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Patriotic fiction

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I am not a patriot in the usual sense of the term. Humanity and the world are generally more important to me than my own country and people per se. I'm in favor of a lot of the things that America represents to me, but opposed to a lot of others. It would take a lot to make me actively want to go out and fight for my country.

But I occasionally encounter works that I find stirringly patriotic; that make me feel, as their characters feel, a love of land and nation and home strong enough to want to fight for the place's freedom and safety. . . . Throughout this entry, I keep talking in terms of fighting; that doesn't mean that patriotism must necessarily involve violence, but all the examples I can think of of works that inspire me to patriotism involve people fighting and possibly dying for their country.

Here are a few such works:

  • Tigana. I'm still not done reading it, but much of the book focuses on characters infused with a compelling patriotic fervor. It makes me care not only about the characters, but about the fate of their land.
  • Naomi Kritzer's SH story "Comrade Grandmother," about a Soviet worker who enlists supernatural help against the German army in WWII.
  • The St. Crispen's Day Speech from Henry V, especially as performed by Kenneth Branagh in his 1989 film version.

I'm tempted to include the song "Tomorrow Belongs to Me" from Cabaret, but in that case it was more that the song was so joyous it made me want to stand up and join in on it, rather than that I actually found it patriotically moving per se. (Though that's a subtle and possibility arbitrary distinction.) And parts of a couple of Churchill's speeches (such as "The Few," "We Shall Fight on the Beaches," and "Blood, Toil, Tears and Sweat") are moving and inspiring masterpieces of rhetoric, but I'm not sure they quite count either (and they're not fiction, of course).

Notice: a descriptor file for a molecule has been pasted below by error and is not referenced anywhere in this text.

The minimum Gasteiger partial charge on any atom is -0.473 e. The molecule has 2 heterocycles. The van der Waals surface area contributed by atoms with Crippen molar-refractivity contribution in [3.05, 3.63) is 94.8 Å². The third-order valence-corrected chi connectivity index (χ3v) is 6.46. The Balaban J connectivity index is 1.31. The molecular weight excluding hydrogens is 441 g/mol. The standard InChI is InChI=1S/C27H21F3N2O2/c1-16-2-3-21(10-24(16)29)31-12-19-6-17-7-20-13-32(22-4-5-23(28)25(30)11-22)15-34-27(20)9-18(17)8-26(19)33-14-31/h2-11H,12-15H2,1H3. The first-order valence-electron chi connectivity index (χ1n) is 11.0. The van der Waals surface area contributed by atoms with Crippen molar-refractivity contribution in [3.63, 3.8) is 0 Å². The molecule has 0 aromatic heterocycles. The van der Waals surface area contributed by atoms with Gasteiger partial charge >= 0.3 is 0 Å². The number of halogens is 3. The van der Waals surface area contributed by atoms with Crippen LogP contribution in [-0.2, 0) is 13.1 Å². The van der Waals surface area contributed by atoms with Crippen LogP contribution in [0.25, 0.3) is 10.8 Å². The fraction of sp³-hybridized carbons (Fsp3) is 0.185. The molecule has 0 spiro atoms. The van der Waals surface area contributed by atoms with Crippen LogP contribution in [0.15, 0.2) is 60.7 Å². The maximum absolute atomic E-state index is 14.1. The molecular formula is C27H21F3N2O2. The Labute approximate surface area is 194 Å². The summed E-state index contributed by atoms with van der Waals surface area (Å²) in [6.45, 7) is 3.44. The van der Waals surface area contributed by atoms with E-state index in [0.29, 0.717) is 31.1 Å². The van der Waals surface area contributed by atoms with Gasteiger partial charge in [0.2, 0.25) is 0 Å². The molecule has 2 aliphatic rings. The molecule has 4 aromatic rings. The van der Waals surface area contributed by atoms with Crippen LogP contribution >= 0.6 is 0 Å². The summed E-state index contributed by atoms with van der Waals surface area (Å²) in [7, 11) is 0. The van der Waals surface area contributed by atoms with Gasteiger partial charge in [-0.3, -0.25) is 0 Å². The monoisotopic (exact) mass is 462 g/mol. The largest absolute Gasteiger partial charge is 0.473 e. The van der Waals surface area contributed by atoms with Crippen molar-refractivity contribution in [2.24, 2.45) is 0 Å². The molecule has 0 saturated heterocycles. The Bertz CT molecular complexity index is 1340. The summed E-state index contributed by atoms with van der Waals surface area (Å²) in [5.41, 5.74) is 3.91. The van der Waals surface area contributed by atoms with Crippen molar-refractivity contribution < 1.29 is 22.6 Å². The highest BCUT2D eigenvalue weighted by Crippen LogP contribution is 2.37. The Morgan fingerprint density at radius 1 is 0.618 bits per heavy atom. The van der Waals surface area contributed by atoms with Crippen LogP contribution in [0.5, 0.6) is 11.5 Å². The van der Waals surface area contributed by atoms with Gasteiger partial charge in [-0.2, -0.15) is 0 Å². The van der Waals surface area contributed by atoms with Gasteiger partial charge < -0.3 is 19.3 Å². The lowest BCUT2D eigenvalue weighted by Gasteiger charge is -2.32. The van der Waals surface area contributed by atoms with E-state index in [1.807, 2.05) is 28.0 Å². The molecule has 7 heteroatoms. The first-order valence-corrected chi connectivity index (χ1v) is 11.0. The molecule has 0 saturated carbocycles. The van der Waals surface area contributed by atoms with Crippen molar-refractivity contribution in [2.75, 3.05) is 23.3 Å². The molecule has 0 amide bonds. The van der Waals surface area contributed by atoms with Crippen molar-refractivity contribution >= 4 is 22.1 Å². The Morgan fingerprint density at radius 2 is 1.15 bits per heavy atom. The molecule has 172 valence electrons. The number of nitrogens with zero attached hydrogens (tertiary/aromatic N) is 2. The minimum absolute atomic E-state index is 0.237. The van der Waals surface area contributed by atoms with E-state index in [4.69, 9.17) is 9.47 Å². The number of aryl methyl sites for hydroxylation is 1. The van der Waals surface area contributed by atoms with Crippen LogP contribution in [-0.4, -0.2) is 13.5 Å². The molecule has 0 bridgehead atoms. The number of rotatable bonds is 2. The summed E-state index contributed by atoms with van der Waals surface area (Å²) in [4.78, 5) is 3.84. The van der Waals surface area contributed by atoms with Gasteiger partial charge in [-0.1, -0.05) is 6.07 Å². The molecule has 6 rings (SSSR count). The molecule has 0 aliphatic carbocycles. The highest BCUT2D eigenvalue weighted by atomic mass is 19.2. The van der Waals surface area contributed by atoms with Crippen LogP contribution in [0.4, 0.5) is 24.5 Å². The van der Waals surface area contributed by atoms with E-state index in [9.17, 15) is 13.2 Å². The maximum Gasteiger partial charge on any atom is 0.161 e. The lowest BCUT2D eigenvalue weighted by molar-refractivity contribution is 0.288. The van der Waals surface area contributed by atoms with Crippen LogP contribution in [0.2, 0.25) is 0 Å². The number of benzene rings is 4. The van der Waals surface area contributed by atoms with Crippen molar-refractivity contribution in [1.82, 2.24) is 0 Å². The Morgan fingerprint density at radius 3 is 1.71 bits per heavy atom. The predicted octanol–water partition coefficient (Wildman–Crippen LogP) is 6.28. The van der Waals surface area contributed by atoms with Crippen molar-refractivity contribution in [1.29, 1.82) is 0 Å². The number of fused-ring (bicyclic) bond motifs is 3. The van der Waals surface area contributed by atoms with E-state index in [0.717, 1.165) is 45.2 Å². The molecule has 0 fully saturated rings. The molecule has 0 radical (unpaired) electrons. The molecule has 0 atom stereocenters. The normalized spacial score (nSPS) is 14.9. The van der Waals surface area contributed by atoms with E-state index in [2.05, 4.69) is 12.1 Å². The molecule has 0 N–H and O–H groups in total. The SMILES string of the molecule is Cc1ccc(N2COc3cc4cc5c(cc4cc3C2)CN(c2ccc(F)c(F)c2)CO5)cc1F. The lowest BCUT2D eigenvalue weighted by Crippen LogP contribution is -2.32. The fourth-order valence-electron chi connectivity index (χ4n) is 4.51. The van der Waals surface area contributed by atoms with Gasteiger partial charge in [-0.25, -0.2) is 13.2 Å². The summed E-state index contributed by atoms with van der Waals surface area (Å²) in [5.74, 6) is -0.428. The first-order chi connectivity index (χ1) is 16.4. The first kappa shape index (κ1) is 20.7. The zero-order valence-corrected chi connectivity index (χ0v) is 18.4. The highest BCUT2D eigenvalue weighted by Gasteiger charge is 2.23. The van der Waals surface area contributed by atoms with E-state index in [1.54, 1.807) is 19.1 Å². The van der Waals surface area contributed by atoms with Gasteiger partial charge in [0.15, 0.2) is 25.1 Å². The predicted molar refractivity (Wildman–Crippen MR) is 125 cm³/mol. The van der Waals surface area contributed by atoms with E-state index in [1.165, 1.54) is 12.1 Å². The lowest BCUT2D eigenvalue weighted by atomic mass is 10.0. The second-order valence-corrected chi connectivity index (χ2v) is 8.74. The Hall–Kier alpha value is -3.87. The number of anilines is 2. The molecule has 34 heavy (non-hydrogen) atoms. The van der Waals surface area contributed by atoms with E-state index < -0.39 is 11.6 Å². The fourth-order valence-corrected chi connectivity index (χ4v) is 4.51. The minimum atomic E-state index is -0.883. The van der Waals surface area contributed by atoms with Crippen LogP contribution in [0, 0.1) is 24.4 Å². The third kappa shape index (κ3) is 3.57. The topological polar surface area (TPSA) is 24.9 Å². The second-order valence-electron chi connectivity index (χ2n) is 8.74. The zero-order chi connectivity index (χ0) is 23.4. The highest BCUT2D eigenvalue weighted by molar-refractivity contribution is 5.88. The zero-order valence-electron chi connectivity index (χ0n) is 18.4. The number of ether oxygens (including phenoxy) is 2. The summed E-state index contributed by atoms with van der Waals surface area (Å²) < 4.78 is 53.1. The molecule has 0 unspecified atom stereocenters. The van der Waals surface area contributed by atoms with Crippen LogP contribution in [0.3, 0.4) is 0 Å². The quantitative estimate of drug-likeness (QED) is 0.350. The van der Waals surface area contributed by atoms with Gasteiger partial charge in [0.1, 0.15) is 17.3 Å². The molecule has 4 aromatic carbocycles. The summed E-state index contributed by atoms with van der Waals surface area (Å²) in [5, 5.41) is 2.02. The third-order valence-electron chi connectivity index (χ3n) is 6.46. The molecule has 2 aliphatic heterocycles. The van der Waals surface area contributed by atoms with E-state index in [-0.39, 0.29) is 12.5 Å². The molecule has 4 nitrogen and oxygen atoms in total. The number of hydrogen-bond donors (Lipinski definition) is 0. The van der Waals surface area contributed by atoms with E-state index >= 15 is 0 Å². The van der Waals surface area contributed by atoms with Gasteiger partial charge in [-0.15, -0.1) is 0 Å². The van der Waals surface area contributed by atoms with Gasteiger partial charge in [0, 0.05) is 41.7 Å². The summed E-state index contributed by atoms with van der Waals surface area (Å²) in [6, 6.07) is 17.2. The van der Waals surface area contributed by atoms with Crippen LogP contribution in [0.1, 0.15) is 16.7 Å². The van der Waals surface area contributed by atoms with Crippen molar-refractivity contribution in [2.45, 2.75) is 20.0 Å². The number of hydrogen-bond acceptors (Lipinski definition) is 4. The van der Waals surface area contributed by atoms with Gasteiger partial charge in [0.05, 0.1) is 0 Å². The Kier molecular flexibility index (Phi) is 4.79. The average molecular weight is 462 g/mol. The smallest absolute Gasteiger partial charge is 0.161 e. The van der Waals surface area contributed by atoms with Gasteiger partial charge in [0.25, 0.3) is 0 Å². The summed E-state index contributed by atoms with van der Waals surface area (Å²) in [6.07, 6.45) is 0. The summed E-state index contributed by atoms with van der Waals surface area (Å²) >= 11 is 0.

We've also got another story coming up at SH in a couple months that very much engaged my patriotism (for England in this case).

As is probably obvious from my examples, when this kind of thing works for me it's not generally because I'm already predisposed to feel attached to the land in question. I think in some cases, what's going on is that I like charismatic characters who are passionate about something, and that makes me care about what those characters care about. In other cases, it's just that a character or writer or performer or even politician is so good at rhetoric that I'm moved by their words. And in some cases, I think the words and/or actions tap into my romantic side, the parts of me that believe in Honor and Heroic Sacrifice and Fighting For Freedom and such.

So now I'm curious. What moves you to patriotism, whether for a real place or an imaginary (or historical) one? I'm not talking about the kind of patriotism where you (for example) believe in the ideal of free speech and therefore use it to question what the government is doing; that's the kind of patriotism I strongly intellectually believe in, but it doesn't exactly inspire me in the way I'm talking about. What works of fiction--or, if you prefer, what real-life speeches or events--inspire you to want to go out and fight for your (or another's) country, whether or not you intellectually agree with the cause in question?

3 Comments

Babylon 5 springs to mind, for some of its major plot elements. Also The Twelve Kingdoms, a Japanese animé series which contains amazing character studies on people who have been and might become leaders.


Maybe that's why I find Dune so stirring, the book, not the movie. Think of the scene where they watch the water drip into the cistern. They have a vision for a better planet for their grandchildren. They get caught in someone else's political battles, but their cause is so just and noble.

The scene in Casablanca where they play La Marseillaise and everyone stands up and sings.


For me...the obviously cynical...patriotic fervor should always result in the payoff...the punishment of the patriotic characters by the government that owes them so much! Ahh the final truth...no good deed goes unpunished and naivete is it's own and only reward.


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